Somerset Councils try again
The four District Councils will try again to vote through a local poll on the future of local government in Somerset. All four councils will meet on 30 April and more or less simultaneously vote on the issue.
On 13 April, in advance of their last attempt to do this, their plans were derailed by the Secretary of State. Writing to each council he told them:
On the face of it, it is hard to see how this can represent value for money for the people of Somerset. You would have to account to your local taxpayers for whatever expense is incurred, and the consequences of that for your finances and delivery of local public services.”
“Were your councils to decide to go ahead with the exercise that you are now proposing, I would reiterate that in order to fulfil my published timetable the decision-taking process could be well advanced before you have any results from that exercise.”
He also suggested the certain aspects of the poll might not be legal. So the councils have taken legal representation from Queen’s Counsel. Not cheap, but essential in order to press ahead. Nevertheless the burden on the tax payer is growing. Then again, as one LibDem councillor suggested, democracy is worth paying for.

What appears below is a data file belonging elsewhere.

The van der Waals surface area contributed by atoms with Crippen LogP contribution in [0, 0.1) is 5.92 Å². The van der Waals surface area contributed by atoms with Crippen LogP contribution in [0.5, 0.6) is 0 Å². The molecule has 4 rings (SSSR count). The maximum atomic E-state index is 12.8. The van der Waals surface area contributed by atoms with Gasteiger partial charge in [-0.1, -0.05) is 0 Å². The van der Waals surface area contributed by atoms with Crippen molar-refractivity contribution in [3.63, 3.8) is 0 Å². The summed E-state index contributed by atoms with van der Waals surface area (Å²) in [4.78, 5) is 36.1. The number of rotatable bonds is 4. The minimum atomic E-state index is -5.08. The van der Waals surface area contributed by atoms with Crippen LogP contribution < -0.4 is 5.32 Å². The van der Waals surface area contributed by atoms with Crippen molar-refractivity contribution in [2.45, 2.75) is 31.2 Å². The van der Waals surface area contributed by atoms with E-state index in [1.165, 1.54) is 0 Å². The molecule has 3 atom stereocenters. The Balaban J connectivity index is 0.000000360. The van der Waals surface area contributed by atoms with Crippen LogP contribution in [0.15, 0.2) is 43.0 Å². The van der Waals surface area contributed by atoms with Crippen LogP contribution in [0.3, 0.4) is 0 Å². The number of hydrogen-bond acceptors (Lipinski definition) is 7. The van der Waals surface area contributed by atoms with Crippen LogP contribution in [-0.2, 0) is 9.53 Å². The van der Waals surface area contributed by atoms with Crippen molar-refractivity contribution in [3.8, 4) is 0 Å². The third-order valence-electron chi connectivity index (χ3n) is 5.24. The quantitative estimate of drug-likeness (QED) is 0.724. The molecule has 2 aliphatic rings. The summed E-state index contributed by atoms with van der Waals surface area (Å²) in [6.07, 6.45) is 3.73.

The Leveller® would agree. It is just that it could have cost a lot less. If for instance the councils had decided to hold a proper referendum, back in September 2020. A petition getting 5% of the population could have been organised. That could have led to a proper referendum under the Local Government Act. There would have been plenty of time. It could have been co-ordinated with the elections on 6 May. It might have persuaded the Secretary of State to hold County Council elections. Instead South Somerset District Council, which was leading this process, voted against a referendum.
So now we have a proposal to do everything at the last minute. The main problem going forward is that the whole timetable has slipped further back into June. So now the poll (it is still not a referendum) would run from the 18 May and end on 4 June. Which given the comments from the Secretary of State about the timetable, is interesting.